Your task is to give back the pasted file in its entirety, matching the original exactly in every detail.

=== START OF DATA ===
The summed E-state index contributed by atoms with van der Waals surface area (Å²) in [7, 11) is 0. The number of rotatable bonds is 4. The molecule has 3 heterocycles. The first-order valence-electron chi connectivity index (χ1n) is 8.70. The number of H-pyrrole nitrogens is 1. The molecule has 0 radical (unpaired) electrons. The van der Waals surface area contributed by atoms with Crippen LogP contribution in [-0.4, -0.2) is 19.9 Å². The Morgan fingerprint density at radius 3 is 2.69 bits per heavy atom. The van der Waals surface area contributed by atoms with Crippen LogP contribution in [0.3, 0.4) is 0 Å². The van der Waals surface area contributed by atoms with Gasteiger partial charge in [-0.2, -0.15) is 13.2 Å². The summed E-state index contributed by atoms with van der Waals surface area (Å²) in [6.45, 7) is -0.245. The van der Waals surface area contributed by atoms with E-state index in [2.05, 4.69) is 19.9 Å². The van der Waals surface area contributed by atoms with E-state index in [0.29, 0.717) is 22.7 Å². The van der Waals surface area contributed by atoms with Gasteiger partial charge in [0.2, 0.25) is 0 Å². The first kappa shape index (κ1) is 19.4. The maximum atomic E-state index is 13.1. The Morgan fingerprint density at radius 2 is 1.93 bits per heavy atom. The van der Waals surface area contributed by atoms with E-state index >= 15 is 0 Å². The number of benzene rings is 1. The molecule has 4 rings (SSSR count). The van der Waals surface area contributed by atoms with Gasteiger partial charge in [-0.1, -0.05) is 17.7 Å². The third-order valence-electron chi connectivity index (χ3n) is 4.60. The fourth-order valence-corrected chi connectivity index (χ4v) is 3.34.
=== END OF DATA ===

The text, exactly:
The summed E-state index contributed by atoms with van der Waals surface area (Å²) in [7, 11) is 0. The number of rotatable bonds is 4. The molecule has 3 heterocycles. The first-order valence-electron chi connectivity index (χ1n) is 8.70. The number of H-pyrrole nitrogens is 1. The molecule has 0 radical (unpaired) electrons. The van der Waals surface area contributed by atoms with Crippen LogP contribution in [-0.4, -0.2) is 19.9 Å². The Morgan fingerprint density at radius 3 is 2.69 bits per heavy atom. The van der Waals surface area contributed by atoms with Crippen LogP contribution in [0.3, 0.4) is 0 Å². The van der Waals surface area contributed by atoms with Gasteiger partial charge in [-0.2, -0.15) is 13.2 Å². The summed E-state index contributed by atoms with van der Waals surface area (Å²) in [6.45, 7) is -0.245. The van der Waals surface area contributed by atoms with E-state index in [2.05, 4.69) is 19.9 Å². The van der Waals surface area contributed by atoms with E-state index in [0.29, 0.717) is 22.7 Å². The van der Waals surface area contributed by atoms with Gasteiger partial charge in [0.2, 0.25) is 0 Å². The first kappa shape index (κ1) is 19.4. The maximum atomic E-state index is 13.1. The Morgan fingerprint density at radius 2 is 1.93 bits per heavy atom. The van der Waals surface area contributed by atoms with E-state index >= 15 is 0 Å². The number of benzene rings is 1. The molecule has 4 rings (SSSR count). The van der Waals surface area contributed by atoms with Gasteiger partial charge in [-0.1, -0.05) is 17.7 Å². The third-order valence-electron chi connectivity index (χ3n) is 4.60. The fourth-order valence-corrected chi connectivity index (χ4v) is 3.34.